Character is a much-debated aspect of leadership. There are many who consider exemplary character to be important for good leadership. There are also many who don’t care, as long as a leader is delivering results.
Let us consider the trajectory of each argument:
• Important: Leadership with an integral moral code based on integrity, honesty and transparency will develop a culture that reflects this. In fact, the whole argument concerning the importance of character is about outcomes. Leadership with these character traits requires followers to consider values, standards, and behavior as significant in the way results are achieved.
• Not important: Leadership that considers a good and upright character as optional, will encourage followers who regard the end as always justifying the means. Values, morals, or methods do not matter. By definition, this type of leadership will develop an “anything goes” type of culture.
An interesting case study is the recent scandal consuming the Australian cricket team. Leaders decided that cheating is ok in the pursuit of success. A culture of spitefulness, abuse, and aggression develops in that sort of environment, or maybe this culture spawned cheating as an acceptable strategy. Not that all other national teams are paragons of virtue – far from it! Has the need to win at all costs resulted in the death of good sporting behavior? Thankfully there are still leaders in the sporting world who maintain a virtuous character.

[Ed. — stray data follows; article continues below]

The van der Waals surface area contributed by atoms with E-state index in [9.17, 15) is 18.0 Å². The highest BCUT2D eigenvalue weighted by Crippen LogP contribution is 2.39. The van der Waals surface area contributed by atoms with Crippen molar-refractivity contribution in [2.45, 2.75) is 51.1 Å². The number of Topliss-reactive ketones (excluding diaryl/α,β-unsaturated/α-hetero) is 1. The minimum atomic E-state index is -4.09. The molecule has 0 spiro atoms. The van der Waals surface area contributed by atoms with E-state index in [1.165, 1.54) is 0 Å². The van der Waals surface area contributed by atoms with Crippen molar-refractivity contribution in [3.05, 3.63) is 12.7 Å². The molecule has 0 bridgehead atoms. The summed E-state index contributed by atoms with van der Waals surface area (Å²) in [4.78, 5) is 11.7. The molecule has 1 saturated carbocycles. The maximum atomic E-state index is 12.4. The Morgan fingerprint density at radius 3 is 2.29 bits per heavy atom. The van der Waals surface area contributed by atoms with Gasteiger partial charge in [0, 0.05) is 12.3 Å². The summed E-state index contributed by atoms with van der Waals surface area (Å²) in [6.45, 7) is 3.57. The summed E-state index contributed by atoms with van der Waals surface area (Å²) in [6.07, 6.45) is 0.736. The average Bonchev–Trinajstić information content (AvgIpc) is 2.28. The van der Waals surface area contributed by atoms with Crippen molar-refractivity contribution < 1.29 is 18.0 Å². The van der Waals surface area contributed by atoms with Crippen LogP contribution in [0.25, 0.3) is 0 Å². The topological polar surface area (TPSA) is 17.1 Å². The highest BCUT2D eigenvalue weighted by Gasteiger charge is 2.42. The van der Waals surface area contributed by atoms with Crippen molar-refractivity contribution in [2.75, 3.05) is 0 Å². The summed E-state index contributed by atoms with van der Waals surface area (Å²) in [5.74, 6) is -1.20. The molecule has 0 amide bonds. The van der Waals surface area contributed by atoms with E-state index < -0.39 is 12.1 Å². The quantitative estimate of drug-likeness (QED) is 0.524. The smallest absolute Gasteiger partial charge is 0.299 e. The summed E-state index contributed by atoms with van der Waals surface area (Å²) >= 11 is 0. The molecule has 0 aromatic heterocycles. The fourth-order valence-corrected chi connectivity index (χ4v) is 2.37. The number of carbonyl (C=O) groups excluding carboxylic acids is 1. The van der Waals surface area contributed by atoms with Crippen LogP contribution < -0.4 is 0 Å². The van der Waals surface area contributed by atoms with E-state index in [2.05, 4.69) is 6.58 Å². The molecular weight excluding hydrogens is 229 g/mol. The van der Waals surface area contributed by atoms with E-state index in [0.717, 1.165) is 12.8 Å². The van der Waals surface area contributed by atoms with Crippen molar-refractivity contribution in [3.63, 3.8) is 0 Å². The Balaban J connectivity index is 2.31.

Politics is a murky world that I’d rather not delve into too much. But leaders who lie, deceive, and besmirch, rather than show a passion for truth, integrity, and praise, do not endear themselves to many. Maybe that’s why voting often seems to be either, (a) the lesser of evils, or (b) policy regardless of leader.
In the business world, the character of leaders has the potential to impact many. Not only members of the leadership team, but all employees, customers, and suppliers. Leaders of good character will encourage a good culture. These leaders develop a way of working and relating that has a moral foundation. Those who interact with these leaders get to know and understand their basis of operating. Recruitment of new employees requires a standard based on good character, not just competence.
Character isn’t just a moral consideration. Character is also defined by how people serve, speak, and show-up. Character can be described as personality, pedigree, or practice. It is the “whole person”, not just what a leader does or achieves. Character is rarely aligned with charisma but is often associated with caliber.
There are many examples of leadership character being excused when results are good. It takes a lot of courage to challenge character even when results are outstanding. Thankfully, there are also examples of organizations where character is paramount in the way results are achieved.
Bringing the spotlight onto character cannot simply be achieved by adopting a competency model or defining a set of organizational values. Although both are excellent. When leaders of character are promoted, honored, and rewarded, organizations and everyone connected with them benefit. Keeping the focus on character will ensure high caliber leaders in the 21st century.